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It can't buy love, but can money buy better grades?




Third grade students Tyler Smalls (L) and Sekou Cisse raise their hands in reading comprehension class at Harlem Success Academy, a free, public elementary charter school March 30, 2009 in the Harlem neighborhood of New York City.
Third grade students Tyler Smalls (L) and Sekou Cisse raise their hands in reading comprehension class at Harlem Success Academy, a free, public elementary charter school March 30, 2009 in the Harlem neighborhood of New York City.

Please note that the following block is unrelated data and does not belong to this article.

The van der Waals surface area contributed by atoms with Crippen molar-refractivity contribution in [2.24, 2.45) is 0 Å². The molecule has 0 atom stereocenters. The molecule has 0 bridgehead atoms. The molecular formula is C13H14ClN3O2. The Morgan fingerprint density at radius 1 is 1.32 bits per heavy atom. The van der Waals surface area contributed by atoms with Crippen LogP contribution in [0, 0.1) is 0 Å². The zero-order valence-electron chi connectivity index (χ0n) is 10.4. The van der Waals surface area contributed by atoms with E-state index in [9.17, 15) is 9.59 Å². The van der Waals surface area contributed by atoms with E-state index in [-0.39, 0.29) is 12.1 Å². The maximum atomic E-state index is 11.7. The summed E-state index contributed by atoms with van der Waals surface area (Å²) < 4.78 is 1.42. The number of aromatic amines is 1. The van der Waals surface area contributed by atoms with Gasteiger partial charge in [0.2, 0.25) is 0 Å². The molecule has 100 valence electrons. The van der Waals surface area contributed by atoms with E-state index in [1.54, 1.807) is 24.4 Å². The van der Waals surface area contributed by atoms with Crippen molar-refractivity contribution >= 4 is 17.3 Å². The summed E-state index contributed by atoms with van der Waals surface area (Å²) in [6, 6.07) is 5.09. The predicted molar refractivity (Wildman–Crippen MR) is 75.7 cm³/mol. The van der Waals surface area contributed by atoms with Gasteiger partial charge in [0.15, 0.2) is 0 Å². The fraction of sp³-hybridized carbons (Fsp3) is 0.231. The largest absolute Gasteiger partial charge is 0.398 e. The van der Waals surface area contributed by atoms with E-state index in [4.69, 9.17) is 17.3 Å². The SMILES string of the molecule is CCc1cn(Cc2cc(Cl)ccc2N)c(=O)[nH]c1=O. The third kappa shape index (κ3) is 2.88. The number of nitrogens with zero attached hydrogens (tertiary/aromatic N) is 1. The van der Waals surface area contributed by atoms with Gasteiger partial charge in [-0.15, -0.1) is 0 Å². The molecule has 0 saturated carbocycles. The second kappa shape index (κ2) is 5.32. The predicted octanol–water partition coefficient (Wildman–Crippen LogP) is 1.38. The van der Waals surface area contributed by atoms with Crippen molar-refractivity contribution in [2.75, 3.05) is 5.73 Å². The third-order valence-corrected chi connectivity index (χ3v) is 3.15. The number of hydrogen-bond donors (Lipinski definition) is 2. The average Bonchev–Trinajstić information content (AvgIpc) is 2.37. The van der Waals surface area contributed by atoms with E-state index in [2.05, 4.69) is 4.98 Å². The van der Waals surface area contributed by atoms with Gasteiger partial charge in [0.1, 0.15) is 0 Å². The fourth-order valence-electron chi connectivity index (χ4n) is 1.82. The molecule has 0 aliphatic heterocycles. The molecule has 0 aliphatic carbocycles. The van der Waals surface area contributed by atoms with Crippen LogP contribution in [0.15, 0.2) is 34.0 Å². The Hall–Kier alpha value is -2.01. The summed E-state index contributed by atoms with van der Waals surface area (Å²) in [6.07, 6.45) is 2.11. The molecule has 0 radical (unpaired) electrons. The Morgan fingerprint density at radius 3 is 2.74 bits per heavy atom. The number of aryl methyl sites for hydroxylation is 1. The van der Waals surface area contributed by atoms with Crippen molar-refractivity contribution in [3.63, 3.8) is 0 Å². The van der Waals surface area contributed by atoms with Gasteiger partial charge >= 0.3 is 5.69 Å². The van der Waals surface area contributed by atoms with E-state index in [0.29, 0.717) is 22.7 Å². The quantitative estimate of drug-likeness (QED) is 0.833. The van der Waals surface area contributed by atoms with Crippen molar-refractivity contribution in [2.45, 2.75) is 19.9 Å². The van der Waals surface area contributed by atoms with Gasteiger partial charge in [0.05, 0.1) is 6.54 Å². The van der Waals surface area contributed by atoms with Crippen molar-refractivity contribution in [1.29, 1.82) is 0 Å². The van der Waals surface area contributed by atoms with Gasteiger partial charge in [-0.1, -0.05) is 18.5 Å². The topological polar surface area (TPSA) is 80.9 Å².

Chris Hondros/Getty Images

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In recent years, schools have been testing the power of money to motivate student performance. They’ve been handing out cash to get students to show up, get better grades and read more. And according to economist Roland Fryer, in some cases, it works. The idea makes adults extremely uncomfortable. Teachers say kids should learn for the love of learning and psychologists warn financial-incentives can backfire altogether. On the other hand, kids love the idea - who wouldn’t prefer 50 bucks to a gold star? But is it right to bribe children? And can cash really make a difference in the classroom? If so, are more schools going to do it?

Guest:


Amanda Ripley, longtime contributor to TIME magazine, and author of TIME’s April 9 cover story, “Should Kids Be Bribed to Do Well in School?”